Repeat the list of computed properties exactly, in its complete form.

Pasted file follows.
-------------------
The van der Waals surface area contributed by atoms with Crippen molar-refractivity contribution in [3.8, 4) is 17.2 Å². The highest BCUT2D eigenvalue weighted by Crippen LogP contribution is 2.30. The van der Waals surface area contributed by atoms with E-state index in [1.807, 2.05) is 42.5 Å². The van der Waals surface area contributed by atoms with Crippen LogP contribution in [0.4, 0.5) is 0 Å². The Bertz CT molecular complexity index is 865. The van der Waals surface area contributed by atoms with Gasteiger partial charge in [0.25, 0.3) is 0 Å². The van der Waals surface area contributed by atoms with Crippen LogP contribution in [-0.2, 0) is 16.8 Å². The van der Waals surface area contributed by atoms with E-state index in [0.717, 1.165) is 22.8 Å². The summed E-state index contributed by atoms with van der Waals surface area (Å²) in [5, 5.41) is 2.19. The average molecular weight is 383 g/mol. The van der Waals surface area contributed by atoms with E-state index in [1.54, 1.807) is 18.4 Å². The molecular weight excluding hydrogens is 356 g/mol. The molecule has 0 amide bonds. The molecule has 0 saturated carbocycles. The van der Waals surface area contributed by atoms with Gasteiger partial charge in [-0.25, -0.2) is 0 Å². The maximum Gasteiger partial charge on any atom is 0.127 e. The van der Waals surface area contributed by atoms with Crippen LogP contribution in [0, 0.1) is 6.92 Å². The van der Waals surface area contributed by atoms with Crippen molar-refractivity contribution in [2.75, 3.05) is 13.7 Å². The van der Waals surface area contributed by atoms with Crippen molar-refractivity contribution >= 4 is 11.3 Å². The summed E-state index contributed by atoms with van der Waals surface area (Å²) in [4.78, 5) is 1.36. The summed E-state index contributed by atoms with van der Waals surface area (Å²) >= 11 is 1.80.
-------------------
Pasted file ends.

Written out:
The van der Waals surface area contributed by atoms with Crippen molar-refractivity contribution in [3.8, 4) is 17.2 Å². The highest BCUT2D eigenvalue weighted by Crippen LogP contribution is 2.30. The van der Waals surface area contributed by atoms with E-state index in [1.807, 2.05) is 42.5 Å². The van der Waals surface area contributed by atoms with Crippen LogP contribution in [0.4, 0.5) is 0 Å². The Bertz CT molecular complexity index is 865. The van der Waals surface area contributed by atoms with Gasteiger partial charge in [0.25, 0.3) is 0 Å². The van der Waals surface area contributed by atoms with Crippen LogP contribution in [-0.2, 0) is 16.8 Å². The van der Waals surface area contributed by atoms with E-state index in [0.717, 1.165) is 22.8 Å². The summed E-state index contributed by atoms with van der Waals surface area (Å²) in [5, 5.41) is 2.19. The average molecular weight is 383 g/mol. The van der Waals surface area contributed by atoms with E-state index in [1.54, 1.807) is 18.4 Å². The molecular weight excluding hydrogens is 356 g/mol. The molecule has 0 amide bonds. The molecule has 0 saturated carbocycles. The van der Waals surface area contributed by atoms with Gasteiger partial charge in [-0.25, -0.2) is 0 Å². The maximum Gasteiger partial charge on any atom is 0.127 e. The van der Waals surface area contributed by atoms with Crippen LogP contribution in [0, 0.1) is 6.92 Å². The van der Waals surface area contributed by atoms with Crippen molar-refractivity contribution in [2.75, 3.05) is 13.7 Å². The van der Waals surface area contributed by atoms with Crippen molar-refractivity contribution >= 4 is 11.3 Å². The summed E-state index contributed by atoms with van der Waals surface area (Å²) in [4.78, 5) is 1.36. The summed E-state index contributed by atoms with van der Waals surface area (Å²) >= 11 is 1.80.